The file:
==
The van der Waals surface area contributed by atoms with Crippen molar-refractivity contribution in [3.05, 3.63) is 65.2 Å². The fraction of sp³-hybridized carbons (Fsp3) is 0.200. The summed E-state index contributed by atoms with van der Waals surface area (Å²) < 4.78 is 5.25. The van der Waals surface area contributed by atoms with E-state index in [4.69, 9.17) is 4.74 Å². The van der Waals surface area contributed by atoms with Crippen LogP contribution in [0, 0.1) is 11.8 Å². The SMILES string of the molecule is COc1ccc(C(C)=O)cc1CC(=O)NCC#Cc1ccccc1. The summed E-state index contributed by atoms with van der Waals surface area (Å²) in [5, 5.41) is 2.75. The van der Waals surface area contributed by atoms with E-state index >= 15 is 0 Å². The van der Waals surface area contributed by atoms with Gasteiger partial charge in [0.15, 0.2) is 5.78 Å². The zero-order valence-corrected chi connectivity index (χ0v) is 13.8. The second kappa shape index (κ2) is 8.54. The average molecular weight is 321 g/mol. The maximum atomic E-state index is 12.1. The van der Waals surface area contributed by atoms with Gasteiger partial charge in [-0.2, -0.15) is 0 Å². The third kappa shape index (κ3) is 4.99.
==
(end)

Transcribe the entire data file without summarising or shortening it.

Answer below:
The van der Waals surface area contributed by atoms with Crippen molar-refractivity contribution in [3.05, 3.63) is 65.2 Å². The fraction of sp³-hybridized carbons (Fsp3) is 0.200. The summed E-state index contributed by atoms with van der Waals surface area (Å²) < 4.78 is 5.25. The van der Waals surface area contributed by atoms with E-state index in [4.69, 9.17) is 4.74 Å². The van der Waals surface area contributed by atoms with Crippen LogP contribution in [0, 0.1) is 11.8 Å². The SMILES string of the molecule is COc1ccc(C(C)=O)cc1CC(=O)NCC#Cc1ccccc1. The summed E-state index contributed by atoms with van der Waals surface area (Å²) in [5, 5.41) is 2.75. The van der Waals surface area contributed by atoms with E-state index >= 15 is 0 Å². The van der Waals surface area contributed by atoms with Gasteiger partial charge in [0.15, 0.2) is 5.78 Å². The zero-order valence-corrected chi connectivity index (χ0v) is 13.8. The second kappa shape index (κ2) is 8.54. The average molecular weight is 321 g/mol. The maximum atomic E-state index is 12.1. The van der Waals surface area contributed by atoms with Gasteiger partial charge in [-0.2, -0.15) is 0 Å². The third kappa shape index (κ3) is 4.99.